This is a show of unadulterated image-making from a simultaneously wiser and more innocent time. Full of the type of photography that turns people onto the medium, it is a meditative, soulful experience.
We’re proud of London aren’t we? Now the Opening Ceremony has come and gone, even more so maybe, for if that show captured one thing about this Island’s culture, with its in-jokes and bafflingly localised references (great though!), it’s that you can only know it by being here, living here and taking it in over time. London, as the inevitable culmination of this place, represents the slippery viscosity of the British temperament. We’re a mess, inconsistent but occasionally better than the rest, often maybe, yet we’re somehow dissatisfied and unimpressed.
As a City to photograph, London has always represented a challenge in that there is no aesthetic consistency here, no skyscrapers or sweeping boulevards. Paris and New York have were planned; London evolved, miraculously, over time but at the expense of an overarching visual style. In other words, this city’s architecture says too many things, speaks too many languages, in the manner of its residents and workers, for it be useful in terms of visual communication. This might be one of the reasons, as Simon Baker also argues in the forward to the publication that accompanies this exhibition, that there hasn’t been the great London photography series in the manner of William Klein and New York, Daido Moriyama and Tokyo or Paris as seen by Atget or Brassai. Baker also makes the excellent point that there is little light with which to expose pictures here.
With all this in mind, Simon Baker and Helen Delaney have curated an exhibition in which the photographers were from other places, and whose approach was to photograph London through Londoners rather than through its space. Covering the period from 1930 through to 1980, it avoids much recent conceptual or contemporary work and, interestingly, all colour. In so doing, the curators have conceded defeat, acknowledged the impossibility of distilling London’s essence and, graciously, invited the viewer to engage with the attempt to do so.
The photographers on show believed in the power of one, singular image’s ability to tell a story. Although some are part of famous projects or series, these are meant to be discrete, hermetically sealed units, from which all necessary information can be extracted. This makes for a show that jars at times, that stops and starts and only occasionally flows. One finds oneself retracing one’s steps, or looking at a picture with the traces of another still embedded on the brain. It is an admirable feat to have achieved any sense of logical progression at all.
Organised loosely chronologically, amongst the early highlights are works by Lartigue and Dora Maar, but the show hits its stride when it hits the war and post-war period. Wolfgang Suchitzky’ “View from St Paul’s Cathedral, August 1942′ is a painful reminder of the bombing raids this city suffered, the wasteland it temporarily became, and is a powerful antidote to the new London skyline the Olympics coverage is seeking to promote. No Gherkins here, nor even the thought of such tepid grandiosity with a city on its knees. Indeed several of Suchitzky’s images from the war period are some of the strongest here.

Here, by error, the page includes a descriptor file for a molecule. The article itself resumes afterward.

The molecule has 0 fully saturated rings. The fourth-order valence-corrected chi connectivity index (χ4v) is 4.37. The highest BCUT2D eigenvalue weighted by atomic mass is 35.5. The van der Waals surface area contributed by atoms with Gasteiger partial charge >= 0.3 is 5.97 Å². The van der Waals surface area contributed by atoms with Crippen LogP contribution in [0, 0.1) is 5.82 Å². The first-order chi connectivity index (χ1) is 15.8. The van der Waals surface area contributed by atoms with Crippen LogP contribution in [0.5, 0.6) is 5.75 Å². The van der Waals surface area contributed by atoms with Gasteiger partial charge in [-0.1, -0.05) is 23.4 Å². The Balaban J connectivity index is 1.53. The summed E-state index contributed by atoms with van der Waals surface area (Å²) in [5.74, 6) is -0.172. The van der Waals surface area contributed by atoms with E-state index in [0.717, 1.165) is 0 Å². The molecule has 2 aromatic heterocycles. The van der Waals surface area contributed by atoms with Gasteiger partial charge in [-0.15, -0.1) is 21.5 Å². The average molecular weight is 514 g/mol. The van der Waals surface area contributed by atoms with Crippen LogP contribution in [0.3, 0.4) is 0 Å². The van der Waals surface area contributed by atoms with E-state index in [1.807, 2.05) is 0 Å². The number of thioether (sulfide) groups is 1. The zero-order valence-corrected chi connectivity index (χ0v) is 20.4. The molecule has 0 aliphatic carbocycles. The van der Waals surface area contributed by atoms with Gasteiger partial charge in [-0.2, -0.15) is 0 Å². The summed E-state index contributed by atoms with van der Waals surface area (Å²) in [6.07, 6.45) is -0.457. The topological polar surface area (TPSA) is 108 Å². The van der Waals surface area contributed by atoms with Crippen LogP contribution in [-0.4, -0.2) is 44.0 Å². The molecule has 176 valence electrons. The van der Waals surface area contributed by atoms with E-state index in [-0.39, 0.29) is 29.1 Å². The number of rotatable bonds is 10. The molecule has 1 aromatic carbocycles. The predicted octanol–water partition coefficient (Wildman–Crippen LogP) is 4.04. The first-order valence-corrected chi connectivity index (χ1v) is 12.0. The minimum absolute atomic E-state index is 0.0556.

The mighty Robert Frank weighs in with some incredible imagery, as do Elliot Erwitt and Bruce Davidson. The great Americans with their brand of street poetry, seminal, influential, but somehow longing for the visual density of the American city; one in which people don’t go home. That said, |Davidson’s ‘Girl Holding Kitten’ is surely one the great street portraits. It’s gut-wrenching.
Other greats such as Brandt, Riboud, Cartier-Bresson, Arnold and Ronis are also included but is maybe with the slightly lesser known (undeservedly so) that the surprise can be found. Marketa Luszkacova’s powerful work paints a picture of London as populated by grotesques, weary outcasts lurking in the shadows. These are the desperate and ravenous poor that drive the city from beneath. In particular, ‘ Petticoat Lane Market, London’ viciously exposes the gaps between the haves and have-nots.
Equally delightful are Al Vandenburg’s portraits of the city’s residents in the 70’s and early 80’s. Humorous and compassionate, these pictures express a real love for the mixing at this city’s heart, a sentiment thankfully echoed in the Olympics Ceremonies. One mind-blowing example is ‘Untitled 1975’ in which a young girl is photographed posing with a tape deck. Her posture, tense and defensive, combined with a probing furrowed brow, so accurately reveal the oppositional forces of adolescence (insecurity and attitude) that one can’t help but stand in front of it, marvelling.
This is a provocative show, that forces the visitor to question his/her own relationship with the city, yet in so doing it does touch on universal themes, firmly positioning London’s residents at the core of the spirit that has helped to define it, perhaps more so than in other cities. So while it hasn’t had its great photographic oeuvre, a community of great photographers are constantly collaborating to capture what makes London great, and no one photographer over a relatively short period of time could ever hope to get close claiming it at his/her own.
Another London International Photographer’s Capture City Life 1930-1980 – Tate Britain 28/7 – 16/09 2012 Tate Britain London
Words: Kirim Aytak © ArtLyst 2012 Photos: Courtesy Tate Britain